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Detection Of Duplicate Code

Author(s): Ms. Kanchan A. Jadhao | Mr. Shubhendra R.Puri | Ms.Nikita S.Varhade | Prof. Ganesh B.Regulwar

Journal: International Journal of Advanced Research in Computer Science
ISSN 0976-5697

Volume: 04;
Issue: 06;
Start page: 228;
Date: 2013;
Original page

Keywords: Software | maintenance | code | duplication | detection | code | visualization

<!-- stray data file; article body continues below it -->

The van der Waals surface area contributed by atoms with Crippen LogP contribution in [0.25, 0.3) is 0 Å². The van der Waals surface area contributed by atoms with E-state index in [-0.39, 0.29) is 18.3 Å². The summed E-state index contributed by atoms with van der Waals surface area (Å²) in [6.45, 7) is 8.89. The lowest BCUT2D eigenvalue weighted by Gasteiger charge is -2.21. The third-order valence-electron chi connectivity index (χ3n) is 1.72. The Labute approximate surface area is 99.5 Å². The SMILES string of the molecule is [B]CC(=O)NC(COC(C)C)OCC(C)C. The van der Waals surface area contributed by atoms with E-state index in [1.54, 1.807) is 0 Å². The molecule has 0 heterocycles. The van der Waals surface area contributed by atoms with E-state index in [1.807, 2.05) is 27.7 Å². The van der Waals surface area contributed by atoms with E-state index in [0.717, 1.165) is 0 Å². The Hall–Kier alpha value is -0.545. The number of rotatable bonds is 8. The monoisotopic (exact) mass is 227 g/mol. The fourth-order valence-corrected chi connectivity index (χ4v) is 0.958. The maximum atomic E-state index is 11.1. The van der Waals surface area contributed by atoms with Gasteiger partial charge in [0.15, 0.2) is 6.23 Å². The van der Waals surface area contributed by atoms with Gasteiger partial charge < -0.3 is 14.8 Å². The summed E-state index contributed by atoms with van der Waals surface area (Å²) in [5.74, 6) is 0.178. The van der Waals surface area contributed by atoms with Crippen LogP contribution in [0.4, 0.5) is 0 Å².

Task of managing duplicated or “cloned” code has occupied the minds of programmers for the past 50 years. During this time, researchersand practitioners have developed a variety of techniques for removing or avoiding it by employing functions, macros and other programmingabstractions. Functional abstraction was designed into early programming languages, such as Fortran and Lisp. Object-oriented programming, originating with Simula-67, has provided further mechanisms for parameterized reuse to avoid duplication. Aspect-oriented programming has allowed cross-cutting duplication to be abstracted. Engineering practices like Refactoring and Extreme Programming have promoted specific methodologies of abstracting duplicated code. In the last decade, a multitude of tools have been developed (both in research and in industry) that helpprogrammers semi-automatically find and refactor existing duplication into functions, macros and methods. Given this long-term commitment toprogramming abstractions as a solution use “duplicated code” and “cloned code” synonymously to mean two or more multi-line code fragments that are either identical or similar, particularly in their structure. Duplicated code, it stands to reason that there should be little duplication left in practice.
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